restrict access to affordable medicines and would
spell the end of the Pharmaceutical Benefits
Scheme (PBS) in Australia and similar schemes in
"If US proposals for
intellectual property and pharmaceuticals in the
TPPA were accepted by other countries, we would
see significant reductions in access to affordable
generic medicines in Australia and the region.
Developing countries would be hit particularly
hard because they are very reliant on life-saving
generic medicines to treat conditions like
HIV/AIDS and non-communicable diseases," Deborah
Gleeson, spokesperson for the Public Health
Association of Australia, told IPS.
Australian government has reiterated its policy
that it won't accept provisions in the TPP that
would undermine the integrity of the country's
Doctors Without Borders (or Medecins
Sans Frontieres, or MSF) has also expressed
profound concern over the impact this agreement
would have upon their health programmes.
Over 80% of all medicines used by MSF are
generic and MSF has warned that losing access to
this source of medicine will result in literally
millions of deaths.
Another sticking point
in the negotiations has been over the issue of
capital controls. Under the proposed deal, nations
would not be permitted to regulate speculative
capital flows to protect their economies from
"At a time when the
world is still recovering from a crisis caused
largely by poorly regulated financial activities,
it is critical that trade negotiators allow
governments the full range of policy tools to
promote financial stability, including capital
controls. There is strong economic evidence that
capital controls can be used to prevent financial
crisis," Sarah Anderson, global economy project
director at the Institute for Policy Studies in
Washington DC told IPS, citing the example of
Malaysia imposing controls on capital outflows at
the height of the Asian financial crisis in 1998.
Prior to the final round of negotiations,
Anderson, along with more than 100 economists,
sent a letter to trade ministers urging TPPA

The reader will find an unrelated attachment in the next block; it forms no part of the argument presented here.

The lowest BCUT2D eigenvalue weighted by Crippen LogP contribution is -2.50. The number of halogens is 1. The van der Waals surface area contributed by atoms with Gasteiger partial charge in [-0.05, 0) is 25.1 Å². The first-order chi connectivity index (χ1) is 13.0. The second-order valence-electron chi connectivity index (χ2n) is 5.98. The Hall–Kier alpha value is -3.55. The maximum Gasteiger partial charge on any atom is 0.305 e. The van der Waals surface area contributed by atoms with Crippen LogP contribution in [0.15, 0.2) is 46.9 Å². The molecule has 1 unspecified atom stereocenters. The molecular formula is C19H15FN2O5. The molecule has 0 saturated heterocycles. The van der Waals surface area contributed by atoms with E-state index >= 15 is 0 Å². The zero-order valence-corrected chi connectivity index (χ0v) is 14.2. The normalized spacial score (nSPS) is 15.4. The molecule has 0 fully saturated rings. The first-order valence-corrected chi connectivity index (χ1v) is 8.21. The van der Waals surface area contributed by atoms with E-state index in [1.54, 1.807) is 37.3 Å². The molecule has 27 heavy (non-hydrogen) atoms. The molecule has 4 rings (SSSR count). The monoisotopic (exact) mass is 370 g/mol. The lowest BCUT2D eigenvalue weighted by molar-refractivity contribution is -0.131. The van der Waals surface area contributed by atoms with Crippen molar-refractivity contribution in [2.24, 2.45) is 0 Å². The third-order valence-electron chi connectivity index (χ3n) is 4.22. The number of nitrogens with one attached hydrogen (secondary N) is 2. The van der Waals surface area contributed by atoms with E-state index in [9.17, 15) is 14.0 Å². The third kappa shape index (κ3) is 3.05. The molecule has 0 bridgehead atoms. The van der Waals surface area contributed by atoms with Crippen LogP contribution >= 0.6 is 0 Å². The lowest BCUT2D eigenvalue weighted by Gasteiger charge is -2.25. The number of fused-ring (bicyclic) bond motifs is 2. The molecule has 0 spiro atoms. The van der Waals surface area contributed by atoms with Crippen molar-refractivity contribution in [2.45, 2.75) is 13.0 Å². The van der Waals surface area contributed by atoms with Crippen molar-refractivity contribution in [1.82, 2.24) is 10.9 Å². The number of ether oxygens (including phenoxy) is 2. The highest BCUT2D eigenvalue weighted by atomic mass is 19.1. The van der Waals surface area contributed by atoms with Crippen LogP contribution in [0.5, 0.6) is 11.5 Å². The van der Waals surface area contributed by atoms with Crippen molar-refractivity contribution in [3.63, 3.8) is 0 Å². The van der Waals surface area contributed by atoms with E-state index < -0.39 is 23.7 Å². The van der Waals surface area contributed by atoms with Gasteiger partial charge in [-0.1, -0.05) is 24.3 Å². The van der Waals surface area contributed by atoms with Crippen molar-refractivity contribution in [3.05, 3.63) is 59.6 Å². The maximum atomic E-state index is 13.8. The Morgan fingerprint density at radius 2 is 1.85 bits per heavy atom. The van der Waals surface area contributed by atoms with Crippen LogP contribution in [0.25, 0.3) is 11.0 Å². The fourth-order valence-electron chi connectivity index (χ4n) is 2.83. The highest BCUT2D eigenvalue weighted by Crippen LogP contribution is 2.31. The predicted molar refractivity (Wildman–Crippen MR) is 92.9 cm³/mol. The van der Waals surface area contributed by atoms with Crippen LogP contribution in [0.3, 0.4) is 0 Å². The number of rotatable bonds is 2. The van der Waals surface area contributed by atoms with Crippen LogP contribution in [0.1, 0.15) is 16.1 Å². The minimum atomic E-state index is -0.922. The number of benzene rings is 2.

negotiators to promote global financial stability
by allowing the use of capital controls.
Eight of the nine countries, with the
exception of the US, negotiating the TPPA are net
In February 2011,
a draft US proposal for the IP chapter of the TPPA
was leaked to the public. As Ranald said, "Broader
copyright and intellectual property rights demands
by the US would lock up the Internet, stifle
research and increase education costs, by
extending existing generous copyright from 70
years to 120 years, and even making it a criminal
offense to temporarily store files on a computer
without authorization. The US, as a net exporter
of digital information, would be the only party to
benefit from this."
Over 500 negotiators
were in Melbourne from March 1-9, along with civil
society groups campaigning for negotiating texts
to be released for public and parliamentary debate
before the pact is signed.
Wallach, director of Public Citizen's Global Trade
Watch, a prominent US consumer organization, told
IPS, "The reason these negotiations are so
extremely secret and there is such a rush to get
it [done] quickly is that the content is so
extremely biased towards increasing corporate
power at the expense of most of us.
are so many outrageous specific proposals that if
people knew the details then the whole process
would get derailed by widespread outrage."